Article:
Jamshedpur, July 2: After moving north and staying there for more than a week, the all-important monsoon trough drifted back over Jharkhand yesterday, bringing with it promise of widespread rain after 48 hours.
Helping matters was a cyclonic circulation over north Bay of Bengal and Gangetic Bengal, signalling revival of a monsoon that has remained largely dormant since June 24, after arriving in the state on June 19.
“We are expecting a good spell of rain in the next few days as the monsoon trough has revived and the cyclonic circulation is in place. While rain will be isolated in the next 24 hours, it will pick up momentum after two days,” said A.K. Sen, director of Patna Meteorological Office.
The shower bounty will be evenly distributed over Jharkhand, Bihar and Bengal.
A duty officer at the Regional Meteorological Centre at Alipore in Calcutta said the fact that Simdega and Gumla received a good spell of rain last night, indicated the restoration of the monsoon trough. While Simdega experienced heavy rainfall, recording 77.8mm, Gumla received a healthy 34.2mm.
However, Jharkhand’s June rain count stood at 129.8mm, against a normal of 206.7mm, a deficit of 37 per cent. Last year, the June rainfall deficit had only been 7 per cent.
Topping the rain deficit chart this year was Garhwa with a shortfall of 88 per cent followed by Deoghar with 81 per cent and Gumla with 70 per cent. Capital Ranchi received 108.5mm rain in June, against a normal of 170.5mm, a deficit of over 35 per cent. East Singhbhum fared better with only a 14 per cent deficit.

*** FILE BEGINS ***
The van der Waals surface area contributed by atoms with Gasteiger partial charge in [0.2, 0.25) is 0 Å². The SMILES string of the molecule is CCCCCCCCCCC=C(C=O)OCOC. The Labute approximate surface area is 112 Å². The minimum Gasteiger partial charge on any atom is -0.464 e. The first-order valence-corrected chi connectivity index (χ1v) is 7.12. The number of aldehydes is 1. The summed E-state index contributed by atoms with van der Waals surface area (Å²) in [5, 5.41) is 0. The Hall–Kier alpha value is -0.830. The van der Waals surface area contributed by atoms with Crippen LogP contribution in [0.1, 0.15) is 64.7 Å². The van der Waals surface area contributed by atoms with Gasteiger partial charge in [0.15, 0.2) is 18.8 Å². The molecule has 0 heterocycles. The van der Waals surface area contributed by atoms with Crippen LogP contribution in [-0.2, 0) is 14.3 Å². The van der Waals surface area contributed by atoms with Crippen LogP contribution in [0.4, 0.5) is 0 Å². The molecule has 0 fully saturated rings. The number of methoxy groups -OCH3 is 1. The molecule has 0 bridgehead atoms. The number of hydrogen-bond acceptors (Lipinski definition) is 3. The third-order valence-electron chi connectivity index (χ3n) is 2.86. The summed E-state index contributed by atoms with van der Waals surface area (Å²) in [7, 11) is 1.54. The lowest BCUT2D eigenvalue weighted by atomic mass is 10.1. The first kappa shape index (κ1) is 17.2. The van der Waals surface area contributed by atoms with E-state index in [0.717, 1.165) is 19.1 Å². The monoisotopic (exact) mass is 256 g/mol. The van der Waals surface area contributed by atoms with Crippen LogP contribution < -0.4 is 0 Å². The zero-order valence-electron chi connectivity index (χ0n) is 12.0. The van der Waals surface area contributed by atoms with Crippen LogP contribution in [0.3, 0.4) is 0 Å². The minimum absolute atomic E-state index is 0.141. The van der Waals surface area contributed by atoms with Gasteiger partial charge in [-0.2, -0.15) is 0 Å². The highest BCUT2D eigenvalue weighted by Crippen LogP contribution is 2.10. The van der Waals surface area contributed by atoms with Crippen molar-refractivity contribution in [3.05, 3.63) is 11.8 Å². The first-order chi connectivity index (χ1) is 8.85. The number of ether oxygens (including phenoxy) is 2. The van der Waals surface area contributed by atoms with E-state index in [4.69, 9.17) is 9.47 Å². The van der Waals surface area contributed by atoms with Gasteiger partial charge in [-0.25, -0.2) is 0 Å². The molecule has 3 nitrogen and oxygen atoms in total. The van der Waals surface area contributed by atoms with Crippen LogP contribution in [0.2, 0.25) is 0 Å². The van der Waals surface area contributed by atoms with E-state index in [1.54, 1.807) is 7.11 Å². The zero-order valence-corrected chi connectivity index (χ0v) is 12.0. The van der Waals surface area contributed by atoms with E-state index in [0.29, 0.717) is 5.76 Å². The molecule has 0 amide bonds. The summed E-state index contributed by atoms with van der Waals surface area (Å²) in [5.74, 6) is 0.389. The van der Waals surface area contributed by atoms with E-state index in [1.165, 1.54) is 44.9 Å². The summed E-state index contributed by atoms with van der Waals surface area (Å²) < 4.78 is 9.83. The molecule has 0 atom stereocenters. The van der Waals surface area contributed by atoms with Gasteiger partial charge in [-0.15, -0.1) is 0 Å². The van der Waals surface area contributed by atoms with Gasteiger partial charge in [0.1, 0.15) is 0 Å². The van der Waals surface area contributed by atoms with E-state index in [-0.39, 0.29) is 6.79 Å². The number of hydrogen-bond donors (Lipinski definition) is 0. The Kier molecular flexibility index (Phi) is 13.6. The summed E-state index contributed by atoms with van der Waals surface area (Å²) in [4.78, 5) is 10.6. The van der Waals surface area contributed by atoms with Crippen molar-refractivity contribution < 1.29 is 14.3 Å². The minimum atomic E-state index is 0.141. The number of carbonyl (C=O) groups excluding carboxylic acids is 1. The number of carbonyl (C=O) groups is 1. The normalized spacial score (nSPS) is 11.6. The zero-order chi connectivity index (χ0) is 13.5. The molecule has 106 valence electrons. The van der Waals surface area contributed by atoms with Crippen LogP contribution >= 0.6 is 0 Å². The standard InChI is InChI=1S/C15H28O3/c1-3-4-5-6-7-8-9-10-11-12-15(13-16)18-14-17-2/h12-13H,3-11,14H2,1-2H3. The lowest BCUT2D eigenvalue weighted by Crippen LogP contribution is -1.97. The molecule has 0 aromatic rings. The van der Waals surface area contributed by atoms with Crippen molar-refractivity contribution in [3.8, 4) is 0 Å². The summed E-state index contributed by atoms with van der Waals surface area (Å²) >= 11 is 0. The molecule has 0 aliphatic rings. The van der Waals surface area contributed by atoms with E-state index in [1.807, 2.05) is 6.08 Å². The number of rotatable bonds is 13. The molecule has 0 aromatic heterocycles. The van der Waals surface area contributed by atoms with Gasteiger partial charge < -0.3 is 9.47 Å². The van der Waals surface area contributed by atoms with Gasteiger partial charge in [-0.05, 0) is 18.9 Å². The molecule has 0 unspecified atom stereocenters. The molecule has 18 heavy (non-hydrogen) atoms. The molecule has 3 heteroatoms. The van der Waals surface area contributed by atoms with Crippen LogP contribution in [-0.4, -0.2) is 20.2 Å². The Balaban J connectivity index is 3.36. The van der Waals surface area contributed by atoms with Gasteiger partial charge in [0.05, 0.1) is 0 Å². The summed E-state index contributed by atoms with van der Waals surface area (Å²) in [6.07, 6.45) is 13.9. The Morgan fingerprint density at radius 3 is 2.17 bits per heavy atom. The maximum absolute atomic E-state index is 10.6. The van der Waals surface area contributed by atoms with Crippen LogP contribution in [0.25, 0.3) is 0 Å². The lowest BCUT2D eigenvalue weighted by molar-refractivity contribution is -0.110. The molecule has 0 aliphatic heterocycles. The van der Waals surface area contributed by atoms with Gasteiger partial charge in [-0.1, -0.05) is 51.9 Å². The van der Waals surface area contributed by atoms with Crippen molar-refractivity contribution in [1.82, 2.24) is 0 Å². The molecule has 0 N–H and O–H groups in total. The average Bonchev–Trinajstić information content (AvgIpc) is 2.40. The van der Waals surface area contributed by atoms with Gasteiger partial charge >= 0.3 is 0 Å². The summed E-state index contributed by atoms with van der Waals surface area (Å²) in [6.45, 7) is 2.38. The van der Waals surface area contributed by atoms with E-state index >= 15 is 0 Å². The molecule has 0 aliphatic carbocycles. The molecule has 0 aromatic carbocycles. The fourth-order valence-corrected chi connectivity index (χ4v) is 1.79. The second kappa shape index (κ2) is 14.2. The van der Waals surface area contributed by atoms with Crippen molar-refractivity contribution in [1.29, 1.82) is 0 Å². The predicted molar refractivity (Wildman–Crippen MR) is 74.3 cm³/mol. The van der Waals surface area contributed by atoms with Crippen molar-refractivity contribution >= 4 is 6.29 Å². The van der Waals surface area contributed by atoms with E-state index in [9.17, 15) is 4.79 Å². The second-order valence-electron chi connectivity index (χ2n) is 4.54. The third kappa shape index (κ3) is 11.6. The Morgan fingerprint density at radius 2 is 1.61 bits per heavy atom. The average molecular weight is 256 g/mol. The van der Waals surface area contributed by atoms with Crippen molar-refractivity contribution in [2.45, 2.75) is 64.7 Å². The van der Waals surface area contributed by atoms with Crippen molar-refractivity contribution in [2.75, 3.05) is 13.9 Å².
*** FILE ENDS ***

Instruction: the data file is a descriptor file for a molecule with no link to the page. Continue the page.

Among the rainfall surplus districts were Khunti, Simdega and Lohardaga.
Along with signs of a monsoon revival, easterly winds also helped bring down maximum temperatures in most districts. Heat chamber Daltonganj today recorded a maximum of 37.4°C, against yesterday’s oppressive 40.1°C. Similarly, day temperatures fell in Ranchi, Jamshedpur, Bokaro, Deoghar, Hazaribagh, Koderma and several other districts.
Scientists, however, allayed fears about the effects of deficit rain in June. “The deficit is not detrimental for kharif crops. The present situation is not alarming. Only if it doesn’t rain in the first two weeks of July should we be worried,” said A. Wadood, an agriculture scientist at Birsa Agriculture University.